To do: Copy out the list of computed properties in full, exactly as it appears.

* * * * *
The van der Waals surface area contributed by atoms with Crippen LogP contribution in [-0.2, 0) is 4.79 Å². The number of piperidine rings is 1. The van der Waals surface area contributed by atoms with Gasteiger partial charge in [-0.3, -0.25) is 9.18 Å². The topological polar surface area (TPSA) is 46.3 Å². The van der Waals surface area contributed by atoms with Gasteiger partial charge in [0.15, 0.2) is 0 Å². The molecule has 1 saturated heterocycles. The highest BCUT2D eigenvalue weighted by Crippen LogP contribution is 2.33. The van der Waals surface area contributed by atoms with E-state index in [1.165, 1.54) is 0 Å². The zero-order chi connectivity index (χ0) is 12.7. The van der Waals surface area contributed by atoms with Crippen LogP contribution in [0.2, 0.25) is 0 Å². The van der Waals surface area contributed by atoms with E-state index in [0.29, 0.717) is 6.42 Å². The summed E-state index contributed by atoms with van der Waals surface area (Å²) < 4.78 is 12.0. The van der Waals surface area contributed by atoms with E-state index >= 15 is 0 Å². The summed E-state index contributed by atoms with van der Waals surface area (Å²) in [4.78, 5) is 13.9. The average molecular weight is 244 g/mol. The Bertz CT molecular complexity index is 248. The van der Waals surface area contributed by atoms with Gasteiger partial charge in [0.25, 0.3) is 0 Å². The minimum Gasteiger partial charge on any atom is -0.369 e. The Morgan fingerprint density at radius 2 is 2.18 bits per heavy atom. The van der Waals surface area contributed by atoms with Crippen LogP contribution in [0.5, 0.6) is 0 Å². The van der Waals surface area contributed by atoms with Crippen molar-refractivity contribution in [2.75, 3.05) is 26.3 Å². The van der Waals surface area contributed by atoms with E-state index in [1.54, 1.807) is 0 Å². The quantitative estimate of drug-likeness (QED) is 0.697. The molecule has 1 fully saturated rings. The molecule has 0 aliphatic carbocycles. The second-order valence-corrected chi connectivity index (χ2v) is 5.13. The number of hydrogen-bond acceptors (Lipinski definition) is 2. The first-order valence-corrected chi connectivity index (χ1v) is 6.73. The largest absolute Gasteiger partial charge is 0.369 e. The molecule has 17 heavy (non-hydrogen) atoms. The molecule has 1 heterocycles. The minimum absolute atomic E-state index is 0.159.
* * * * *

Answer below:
The van der Waals surface area contributed by atoms with Crippen LogP contribution in [-0.2, 0) is 4.79 Å². The number of piperidine rings is 1. The van der Waals surface area contributed by atoms with Gasteiger partial charge in [-0.3, -0.25) is 9.18 Å². The topological polar surface area (TPSA) is 46.3 Å². The van der Waals surface area contributed by atoms with Gasteiger partial charge in [0.15, 0.2) is 0 Å². The molecule has 1 saturated heterocycles. The highest BCUT2D eigenvalue weighted by Crippen LogP contribution is 2.33. The van der Waals surface area contributed by atoms with E-state index in [1.165, 1.54) is 0 Å². The zero-order chi connectivity index (χ0) is 12.7. The van der Waals surface area contributed by atoms with Crippen LogP contribution in [0.2, 0.25) is 0 Å². The van der Waals surface area contributed by atoms with E-state index in [0.29, 0.717) is 6.42 Å². The summed E-state index contributed by atoms with van der Waals surface area (Å²) < 4.78 is 12.0. The van der Waals surface area contributed by atoms with E-state index >= 15 is 0 Å². The summed E-state index contributed by atoms with van der Waals surface area (Å²) in [4.78, 5) is 13.9. The average molecular weight is 244 g/mol. The Bertz CT molecular complexity index is 248. The van der Waals surface area contributed by atoms with Gasteiger partial charge in [0.25, 0.3) is 0 Å². The minimum Gasteiger partial charge on any atom is -0.369 e. The Morgan fingerprint density at radius 2 is 2.18 bits per heavy atom. The van der Waals surface area contributed by atoms with Crippen LogP contribution in [0.5, 0.6) is 0 Å². The van der Waals surface area contributed by atoms with Crippen molar-refractivity contribution in [2.75, 3.05) is 26.3 Å². The van der Waals surface area contributed by atoms with E-state index in [1.54, 1.807) is 0 Å². The quantitative estimate of drug-likeness (QED) is 0.697. The molecule has 1 fully saturated rings. The molecule has 0 aliphatic carbocycles. The second-order valence-corrected chi connectivity index (χ2v) is 5.13. The number of hydrogen-bond acceptors (Lipinski definition) is 2. The first-order valence-corrected chi connectivity index (χ1v) is 6.73. The largest absolute Gasteiger partial charge is 0.369 e. The molecule has 17 heavy (non-hydrogen) atoms. The molecule has 1 heterocycles. The minimum absolute atomic E-state index is 0.159.